The History and Future of Gold as an Investment
The use and attraction of gold dates back to ancient civilizations. Flakes of gold have been found in Paleolithic caves dating back as far as 40,000 B.C. The first firm evidence we have of human interaction with gold occurred in ancient Egypt around 3,000 B.C. Gold played an important role in ancient Egyptian mythology and was prized by pharaohs and temple priests. It was so important, in fact, that the capstones on the Pyramids of Giza were made from solid gold. As much as the Egyptians loved gold, they never used it as a bartering tool. Instead, most Egyptians used agricultural products like barley as a de-facto form of money. The first known civilization to use gold as a form of currency was the Kingdom of Lydia, an ancient civilization centered in western Turkey.
Gold as Money
Fast forward to 1792, when the United States Congress made a decision that would change the modern history of gold. Congress passed the Mint and Coinage Act. This Act established a fixed price of gold in terms of U.S. dollars. Gold and silver coins became legal tender in the United States, as did the Spanish Real (a silver coin of the Spanish Empire).
In 1900, the gold dollar was declared to be the standard unit of account in the United States and paper dollars were issued to represent the country’s gold reserves. Fiat (paper) money was backed by the gold standard.
US currencies were subsequently debased in 1971 when they were taken off of the gold standard and replaced by “In God We Trust.” We have ever since relied on the full faith and credit of the US government, but the recent debt crisis has given rise to concerns and has generated conversations about gold as money. The world economy is running on the fumes of delusory borrowed money, playing an outlandish game that will not end well. We owe each other money that won’t be paid in today’s dollars. That’s why cryptocurrencies were invented. Fiat money only works if we all agree to honor it; otherwise, it’s just pieces of paper.
Gold and cryptocurrencies are under serious consideration as replacements for paper money. Some say there’s not enough gold in the world to fill this role, but Economist James Rickards estimates that gold could become the world currency standard, which would raise its price 650% to $10,000 per ounce from the current $1550 per ounce.
The Future of Gold
The trajectory of recent gold prices might ultimately bring it to world currency standard status. According to Casey Research, there are 8 primary reasons that gold prices are increasing and will continue to increase, maybe even to $10,000 per ounce.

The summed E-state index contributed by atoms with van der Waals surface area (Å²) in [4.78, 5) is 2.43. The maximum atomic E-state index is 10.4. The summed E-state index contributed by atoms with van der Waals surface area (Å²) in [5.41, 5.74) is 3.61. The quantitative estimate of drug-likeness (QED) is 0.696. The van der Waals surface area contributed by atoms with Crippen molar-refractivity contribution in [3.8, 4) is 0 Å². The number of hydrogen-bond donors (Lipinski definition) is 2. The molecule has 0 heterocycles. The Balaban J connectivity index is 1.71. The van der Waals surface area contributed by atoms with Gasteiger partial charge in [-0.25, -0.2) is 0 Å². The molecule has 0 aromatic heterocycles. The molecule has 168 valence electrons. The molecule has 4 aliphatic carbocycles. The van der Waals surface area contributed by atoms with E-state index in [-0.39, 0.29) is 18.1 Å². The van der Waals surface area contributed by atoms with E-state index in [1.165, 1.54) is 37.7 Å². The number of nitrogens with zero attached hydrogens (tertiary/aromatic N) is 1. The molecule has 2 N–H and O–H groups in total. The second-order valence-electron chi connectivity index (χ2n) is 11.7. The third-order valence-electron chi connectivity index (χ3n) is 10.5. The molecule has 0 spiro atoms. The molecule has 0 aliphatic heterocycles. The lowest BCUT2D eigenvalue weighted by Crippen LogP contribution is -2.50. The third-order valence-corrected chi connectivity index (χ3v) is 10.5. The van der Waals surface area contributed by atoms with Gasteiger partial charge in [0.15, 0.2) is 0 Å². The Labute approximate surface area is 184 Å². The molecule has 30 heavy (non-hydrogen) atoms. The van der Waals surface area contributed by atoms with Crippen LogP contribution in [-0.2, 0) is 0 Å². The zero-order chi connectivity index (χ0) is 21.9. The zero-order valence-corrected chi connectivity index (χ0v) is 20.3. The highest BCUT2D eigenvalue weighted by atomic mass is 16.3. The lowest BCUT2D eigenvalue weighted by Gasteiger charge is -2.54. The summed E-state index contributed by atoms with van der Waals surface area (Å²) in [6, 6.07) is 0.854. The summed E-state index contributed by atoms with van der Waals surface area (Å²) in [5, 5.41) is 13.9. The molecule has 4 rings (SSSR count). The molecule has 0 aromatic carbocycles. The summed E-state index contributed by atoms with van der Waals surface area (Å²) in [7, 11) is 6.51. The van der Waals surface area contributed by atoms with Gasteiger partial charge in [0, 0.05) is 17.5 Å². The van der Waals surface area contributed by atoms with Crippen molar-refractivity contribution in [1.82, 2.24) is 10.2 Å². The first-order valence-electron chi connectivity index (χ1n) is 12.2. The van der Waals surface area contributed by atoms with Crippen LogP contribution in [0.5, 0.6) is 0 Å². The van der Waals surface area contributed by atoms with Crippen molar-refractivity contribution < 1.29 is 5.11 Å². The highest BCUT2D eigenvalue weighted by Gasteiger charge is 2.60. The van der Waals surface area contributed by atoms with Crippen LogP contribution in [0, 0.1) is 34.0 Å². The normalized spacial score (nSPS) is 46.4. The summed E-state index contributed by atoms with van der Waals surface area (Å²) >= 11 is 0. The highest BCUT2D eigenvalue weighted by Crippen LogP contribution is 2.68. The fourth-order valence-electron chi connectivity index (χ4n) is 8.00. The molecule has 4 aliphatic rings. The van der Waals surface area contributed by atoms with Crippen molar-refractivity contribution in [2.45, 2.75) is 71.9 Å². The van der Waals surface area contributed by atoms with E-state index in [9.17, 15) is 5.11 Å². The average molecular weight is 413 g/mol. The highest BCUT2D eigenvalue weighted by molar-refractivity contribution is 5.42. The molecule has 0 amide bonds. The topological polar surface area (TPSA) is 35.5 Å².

8 reasons gold prices will continue to increase:
- Basel III Moves Gold Closer to Officially Being Money Again
- Central Banks Are Buying Record Amounts of Gold
- Oil for Gold – China’s Golden Alternative
- The Fed’s Dramatic Capitulation
- Takeover Frenzy in the Gold Mining Industry
- President Trump Is Pro-Gold
- Socialism Is on the Rise
- Gold-Backed Cryptos – A Monetary Revolution
Here’s a synopsis of the top 4 reasons
- The Bank for International Settlements (BIS) is located in Basel, Switzerland. It’s often referred to as “the bank of central banks.” Its members consist of 60 central banks. A 0% risk weight will apply to (i) cash owned and held at the bank or in transit, and (ii) gold bullion held at the bank
- Central banks bought 30 million ounces of gold, or $45 billion, establishing a 50-year record high.
- China’s “Golden Alternative” allows oil producers to sell oil for gold and completely bypass any restrictions, regulations, or sanctions of the U.S. financial system. With China’s Golden Alternative, a lot of oil money is going to flow into yuan and gold instead of dollars and Treasuries. .CNBC estimates that the amount of redirected oil money will eventually hit $600-$800 billion. Much of this will flow into the gold market, which itself is only $170 billion.
- After nearly six years of 0% interest rates, the U.S. economy is hooked on the heroin of easy money. It can’t even tolerate a modest reduction in the Fed’s balance sheet and 2.5% interest rates, still far below historical averages. In other words, this monetary tightening cycle is over. The next move is a return to QE and 0%, and perhaps negative, interest rates. These moves would, of course, weaken the dollar and be good for gold. By flipping from tightening to signaling future easing, the Fed has turned a major headwind for the gold market into a tailwind.